Regular blog readers will simply never tire of “MLS Musings,” or perhaps, already have…
But once upon a time, it was my “Photos of the Week” theme that almost literally took place each week. So many properties, so many laughable things to photograph.
The videos, however, are even better.
They say “A picture paints a thousand words,” but when I’m in a house, and I see something that a single, still frame just won’t do justice, I’m not above taking a quick vid. So long as the home-owner isn’t a regular viewer of my blog, and/or the property can’t be identified…
So on this cold and wet Friday, let me entertain you with a handful of recent vids.
Let’s start with my favourite, shall we?
Sellers always ask things like, “Will prospective buyers be opening our kitchen cabinet doors?”
Yes, they will. And they might, say, I dunno, open a shower door.
So, if you’re the people who live in the house featured below, you might want to get this fixed…
This is frustrating.
I went to see a two-bathroom house with a couple of buyer-clients, and this is the second bathroom:
Maybe I’m old-fashioned.
Maybe I’m boring.
Maybe I don’t “think outside the box.”
But sometimes what’s classic, easy, simple, and time-tested works better than a shiny new invention…
I honestly don’t know if this one is any better.
What’s worse: the look and design, or functionality?
This is a great example of how, and why you need to scrutinize reno-projects.
As I said in the end of this video, “If you spot deliberately-hidden poor workmanship, it makes you wonder what else they hid that you can’t see.”
And last, but certainly not least, this is an awful, miserable thing to happen in one’s home, but what I find the most egregious is that the listing agent clearly didn’t visit his or her listing often, as evidenced by the fact that this was never noticed, and never remedied.
It’s a doozie, folks…
Seriously, that happened.
I was beyond shocked. We could smell the urine as soon as we headed down to the basement, and opening the door to the furnace room answered all of our questions immediately.
This house had been on the market for months, and it was clear that the agent hadn’t been in to check up on the place. I would go crazy if I was the owner, and this was my agent. It’s negligence, plain and simple.
Anyhoo, that’s it for this week! Thanks to my readers as always for submitting MLS Musings; don’t worry, I have a thick file going for 2019 thus far…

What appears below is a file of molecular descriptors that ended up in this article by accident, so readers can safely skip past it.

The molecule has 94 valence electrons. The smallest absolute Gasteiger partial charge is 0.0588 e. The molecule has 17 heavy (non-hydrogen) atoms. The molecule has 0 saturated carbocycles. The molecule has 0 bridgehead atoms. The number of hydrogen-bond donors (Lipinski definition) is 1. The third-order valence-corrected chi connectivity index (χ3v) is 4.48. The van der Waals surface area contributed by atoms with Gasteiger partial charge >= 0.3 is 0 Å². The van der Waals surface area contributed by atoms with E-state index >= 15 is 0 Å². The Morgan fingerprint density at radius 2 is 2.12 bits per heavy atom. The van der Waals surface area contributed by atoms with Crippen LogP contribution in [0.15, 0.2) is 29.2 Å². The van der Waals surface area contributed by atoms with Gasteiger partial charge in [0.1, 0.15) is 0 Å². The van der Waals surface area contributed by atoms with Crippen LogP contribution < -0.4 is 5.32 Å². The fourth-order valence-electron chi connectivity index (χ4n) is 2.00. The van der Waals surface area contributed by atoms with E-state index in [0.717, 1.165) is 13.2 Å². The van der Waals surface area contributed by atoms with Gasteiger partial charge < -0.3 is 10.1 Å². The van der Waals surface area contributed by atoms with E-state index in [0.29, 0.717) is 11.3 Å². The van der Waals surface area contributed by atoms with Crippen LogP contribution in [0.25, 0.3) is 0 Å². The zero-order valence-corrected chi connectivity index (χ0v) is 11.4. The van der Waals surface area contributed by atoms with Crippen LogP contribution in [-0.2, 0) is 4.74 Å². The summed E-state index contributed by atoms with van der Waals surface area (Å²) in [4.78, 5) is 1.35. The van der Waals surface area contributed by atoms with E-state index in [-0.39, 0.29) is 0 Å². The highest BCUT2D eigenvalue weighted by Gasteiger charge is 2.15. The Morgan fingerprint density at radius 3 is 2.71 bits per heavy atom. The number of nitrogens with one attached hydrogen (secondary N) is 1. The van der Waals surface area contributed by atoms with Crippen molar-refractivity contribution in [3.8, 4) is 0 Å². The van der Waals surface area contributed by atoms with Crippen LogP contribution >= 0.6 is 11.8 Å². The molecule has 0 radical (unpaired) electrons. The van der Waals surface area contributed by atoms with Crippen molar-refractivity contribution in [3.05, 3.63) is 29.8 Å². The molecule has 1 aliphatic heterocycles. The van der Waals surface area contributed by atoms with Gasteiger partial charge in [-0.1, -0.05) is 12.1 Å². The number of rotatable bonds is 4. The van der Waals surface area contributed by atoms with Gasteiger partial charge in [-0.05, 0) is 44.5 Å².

at 7:31 am
Wow crazy videos David! However nothing surprises me anymore. I think lots of people cut corners when doing renovations, especially if they are simply flipping a property. I have two friends who were both burned badly when they bought older homes that looked beautifully renovated. After only a few months living in them various things started to go wrong: leaking bathrooms, outdoor stucco that was brand new started peeling off, new floors started to lift etc. They both ended up spending thousands of dollars to fix what they thought was done properly. They both have told me they regretted buying their house and wish they had inspected things more carefully rather than being enamoured by the aesthetics of the renovations. Their experience would make me nervous about buying into someone else’s renovated house. Luckily my husband works in construction and knows what to look for to check that things are done properly. As much as it’s a huge hassle to buy something old and renovate it yourself, if you have a good contractor hopefully you can ensure your renovations are done properly! Plus you may be able to buy the house for way less than a renovated comparable! I’m sure there are lots of horror stories out there regarding this.
at 9:47 am
I ran into many of these botched renovations when my ex-wife and I were looking at homes. She became enamored of the aesthetics and was always ready to make a bully offer on the spot. I was called all sorts of nasty names,and accused of “denying her happiness”, when I pointed out some of the glaring faults that I have discovered.